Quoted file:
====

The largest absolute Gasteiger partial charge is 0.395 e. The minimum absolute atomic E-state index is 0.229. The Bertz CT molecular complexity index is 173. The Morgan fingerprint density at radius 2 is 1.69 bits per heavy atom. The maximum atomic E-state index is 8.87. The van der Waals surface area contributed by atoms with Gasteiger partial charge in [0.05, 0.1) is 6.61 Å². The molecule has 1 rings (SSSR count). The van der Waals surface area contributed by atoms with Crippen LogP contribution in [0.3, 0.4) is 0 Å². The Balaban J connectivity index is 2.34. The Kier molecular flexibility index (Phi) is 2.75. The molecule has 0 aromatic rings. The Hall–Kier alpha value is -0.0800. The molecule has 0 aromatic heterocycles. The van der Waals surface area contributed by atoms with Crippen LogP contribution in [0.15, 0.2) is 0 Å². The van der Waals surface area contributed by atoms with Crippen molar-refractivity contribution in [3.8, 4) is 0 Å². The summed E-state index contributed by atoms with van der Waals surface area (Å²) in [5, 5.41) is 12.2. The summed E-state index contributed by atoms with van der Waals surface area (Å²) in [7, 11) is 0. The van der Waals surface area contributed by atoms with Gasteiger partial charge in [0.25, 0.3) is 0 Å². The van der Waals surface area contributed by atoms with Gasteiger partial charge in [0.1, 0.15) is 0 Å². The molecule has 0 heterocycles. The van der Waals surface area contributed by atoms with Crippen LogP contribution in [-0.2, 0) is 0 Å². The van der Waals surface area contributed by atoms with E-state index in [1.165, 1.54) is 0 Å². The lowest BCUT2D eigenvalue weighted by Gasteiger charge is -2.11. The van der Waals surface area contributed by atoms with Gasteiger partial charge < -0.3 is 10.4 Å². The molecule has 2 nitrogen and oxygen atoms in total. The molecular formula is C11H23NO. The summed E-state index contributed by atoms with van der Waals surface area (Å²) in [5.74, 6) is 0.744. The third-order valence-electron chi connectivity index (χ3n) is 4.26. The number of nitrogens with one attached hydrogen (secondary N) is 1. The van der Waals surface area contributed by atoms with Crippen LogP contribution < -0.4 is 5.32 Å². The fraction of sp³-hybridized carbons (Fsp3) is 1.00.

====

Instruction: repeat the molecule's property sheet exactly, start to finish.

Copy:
The largest absolute Gasteiger partial charge is 0.395 e. The minimum absolute atomic E-state index is 0.229. The Bertz CT molecular complexity index is 173. The Morgan fingerprint density at radius 2 is 1.69 bits per heavy atom. The maximum atomic E-state index is 8.87. The van der Waals surface area contributed by atoms with Gasteiger partial charge in [0.05, 0.1) is 6.61 Å². The molecule has 1 rings (SSSR count). The van der Waals surface area contributed by atoms with Crippen LogP contribution in [0.3, 0.4) is 0 Å². The Balaban J connectivity index is 2.34. The Kier molecular flexibility index (Phi) is 2.75. The molecule has 0 aromatic rings. The Hall–Kier alpha value is -0.0800. The molecule has 0 aromatic heterocycles. The van der Waals surface area contributed by atoms with Crippen LogP contribution in [0.15, 0.2) is 0 Å². The van der Waals surface area contributed by atoms with Crippen molar-refractivity contribution in [3.8, 4) is 0 Å². The summed E-state index contributed by atoms with van der Waals surface area (Å²) in [5, 5.41) is 12.2. The summed E-state index contributed by atoms with van der Waals surface area (Å²) in [7, 11) is 0. The van der Waals surface area contributed by atoms with Gasteiger partial charge in [0.25, 0.3) is 0 Å². The van der Waals surface area contributed by atoms with Gasteiger partial charge in [0.1, 0.15) is 0 Å². The molecule has 0 heterocycles. The van der Waals surface area contributed by atoms with Crippen LogP contribution in [-0.2, 0) is 0 Å². The van der Waals surface area contributed by atoms with E-state index in [1.165, 1.54) is 0 Å². The lowest BCUT2D eigenvalue weighted by Gasteiger charge is -2.11. The van der Waals surface area contributed by atoms with Gasteiger partial charge < -0.3 is 10.4 Å². The molecule has 2 nitrogen and oxygen atoms in total. The molecular formula is C11H23NO. The summed E-state index contributed by atoms with van der Waals surface area (Å²) in [5.74, 6) is 0.744. The third-order valence-electron chi connectivity index (χ3n) is 4.26. The number of nitrogens with one attached hydrogen (secondary N) is 1. The van der Waals surface area contributed by atoms with Crippen LogP contribution < -0.4 is 5.32 Å². The fraction of sp³-hybridized carbons (Fsp3) is 1.00.